The PLUMA-PLY™ HDF product has 2mm HDF outer layers on a European poplar core. While I do not represent the product as "Void Free" it is a very sound core and is made up of single piece layers of core veneer throughout the entire panel (no butt jointed core or pieced together core layers). The core is also lighter in weight, more stable, less abrasive on tooling, has better thickness tolerances and better surface quality than most other alternatives in the market. I spent this week visiting customers around the country and getting feedback on the HDF panel as well as our hardwood plywood, poplar platforms, marine grade plywood, Class A fire rated poplar VC and UV finished plywood and I am happy to report the products are being very well received.
I am interested in your experiences and feedback on the products. Specifically the question regarding the surface sanding is interesting to me. We are not sanding the HDF panels at the factory as I never know what end use the panels will go into and the HDF surface is very smooth and case hardened from the hot press when it leaves our factory. If sanding the panel will be beneficial for most applications we can make that change and we have a Heesemann segmented pad sanding line that will do a great job of preparing the surface for paint or lamination. I appreciate your suggestions on this and any other information you can give me. If you send me an email I will send you more information on our products and make sure one our distributors contacts you. Thanks for trying PLUMA-PLY™!
(541) 525-2508 cell phone
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OK so I started spraying the first couple batches of parts today and the Pluma is being funny. For some reason the primer, (Clawlock), is taking forever to dry? I had parts that were still damp after 3 hours! I know it's not the primer as other parts of the job out of maple ply flashed off normally. Can't figure out why the hdf would affect the dry time of the primer though?
For now I've resorted to spraying very light coats which although still slower than normal to dry, are drying within about a half hour.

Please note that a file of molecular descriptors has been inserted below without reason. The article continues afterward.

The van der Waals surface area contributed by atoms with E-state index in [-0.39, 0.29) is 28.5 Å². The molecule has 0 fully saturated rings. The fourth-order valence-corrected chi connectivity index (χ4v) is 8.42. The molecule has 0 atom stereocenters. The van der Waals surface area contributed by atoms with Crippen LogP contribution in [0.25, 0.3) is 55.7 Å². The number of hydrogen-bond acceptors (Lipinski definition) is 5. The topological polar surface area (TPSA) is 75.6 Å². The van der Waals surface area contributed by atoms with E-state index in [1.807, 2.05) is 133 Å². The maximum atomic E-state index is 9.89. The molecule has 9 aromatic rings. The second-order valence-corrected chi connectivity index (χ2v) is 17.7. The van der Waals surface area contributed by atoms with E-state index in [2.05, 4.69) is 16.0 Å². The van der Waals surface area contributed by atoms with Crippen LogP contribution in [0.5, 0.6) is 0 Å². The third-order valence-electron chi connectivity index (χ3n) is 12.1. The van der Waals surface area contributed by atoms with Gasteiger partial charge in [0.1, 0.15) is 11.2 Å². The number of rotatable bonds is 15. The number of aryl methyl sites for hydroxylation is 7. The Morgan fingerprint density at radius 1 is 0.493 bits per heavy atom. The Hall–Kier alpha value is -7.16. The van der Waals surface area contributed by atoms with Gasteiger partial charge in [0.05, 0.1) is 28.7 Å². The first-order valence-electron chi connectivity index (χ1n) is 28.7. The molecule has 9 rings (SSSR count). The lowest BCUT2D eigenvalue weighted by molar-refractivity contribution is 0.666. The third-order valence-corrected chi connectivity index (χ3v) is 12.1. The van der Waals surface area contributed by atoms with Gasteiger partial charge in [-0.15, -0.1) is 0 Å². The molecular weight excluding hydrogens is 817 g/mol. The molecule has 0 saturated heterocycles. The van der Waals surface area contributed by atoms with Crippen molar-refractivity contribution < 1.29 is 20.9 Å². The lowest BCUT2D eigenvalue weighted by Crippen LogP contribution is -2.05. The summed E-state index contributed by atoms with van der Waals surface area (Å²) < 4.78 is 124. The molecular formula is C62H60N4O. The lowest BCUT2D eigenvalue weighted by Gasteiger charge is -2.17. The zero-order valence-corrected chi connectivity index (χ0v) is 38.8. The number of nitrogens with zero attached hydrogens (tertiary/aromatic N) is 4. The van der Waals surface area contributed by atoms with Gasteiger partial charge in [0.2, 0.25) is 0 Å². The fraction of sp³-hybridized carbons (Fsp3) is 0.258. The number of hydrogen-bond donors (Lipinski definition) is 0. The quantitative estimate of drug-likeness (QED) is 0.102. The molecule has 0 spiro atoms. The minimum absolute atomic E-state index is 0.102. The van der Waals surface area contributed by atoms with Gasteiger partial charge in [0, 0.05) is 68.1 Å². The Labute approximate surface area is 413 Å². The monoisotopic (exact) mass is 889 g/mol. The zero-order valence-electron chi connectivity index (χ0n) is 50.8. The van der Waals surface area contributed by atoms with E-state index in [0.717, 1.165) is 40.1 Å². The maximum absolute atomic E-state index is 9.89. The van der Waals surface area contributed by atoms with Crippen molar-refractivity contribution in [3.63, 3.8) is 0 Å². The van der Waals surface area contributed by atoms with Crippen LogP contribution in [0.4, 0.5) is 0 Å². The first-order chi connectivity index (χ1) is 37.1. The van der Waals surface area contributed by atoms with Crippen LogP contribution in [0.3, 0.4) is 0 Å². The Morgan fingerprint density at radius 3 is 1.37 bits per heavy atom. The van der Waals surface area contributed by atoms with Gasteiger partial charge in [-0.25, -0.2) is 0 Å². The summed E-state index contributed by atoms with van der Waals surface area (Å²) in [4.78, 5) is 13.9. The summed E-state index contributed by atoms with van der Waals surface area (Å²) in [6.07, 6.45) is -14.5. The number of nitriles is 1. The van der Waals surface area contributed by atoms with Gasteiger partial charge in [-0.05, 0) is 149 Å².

Thank you for the feedback. I can't say I have a great answer. I'm not sure how the HDF surface was prepped prior to the primer being applied? As we discussed before the surface of the PLUMA-PLY™ HDF is not sanded in our factory. I am assuming that if it is not sanded well before finishing then very little of the primer will be absorbed by the substrate which could prolong drying time. The other maple surfaces of the project will likely absorb more of the finishing materials. I am not a finishing expert by any means but that's my best guess about how the different surfaces could affect the dry time.
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Surfaces were sanded with 120 grit to give the finish something to "bite" into. I'm sure the porosity of the maple would help absorb some of the primer, but it still seems odd at the extreme dry time for the hdf. Especially since subsequent coats dry normally? At which point the wood substrate shouldn't be absorbing anymore? Or in other words seems like the primer should flash-off almost, (almost!), regardless of porosity??
Everything cured fine overnight and I'm spraying light first coats now. So should be OK, but would still like to know more. I'll talk to my finish supplier next week and see if he has any thoughts as well.
Thanks again for the feedback Jeff. Sounds like your preparation of the HDF surface closely matches what ML Campbell would recommend so I don't have an answer. Also very interesting that subsequent coats dry normally which suggest some interaction with the unfinished HDF surface and the coating but not the coating itself as it dries normally on other surfaces and on top of itself on the HDF. I will be interested to hear what you finish supplier thinks and hopefully we can all learn something. I am at the factories this week and will ask a few questions here as well.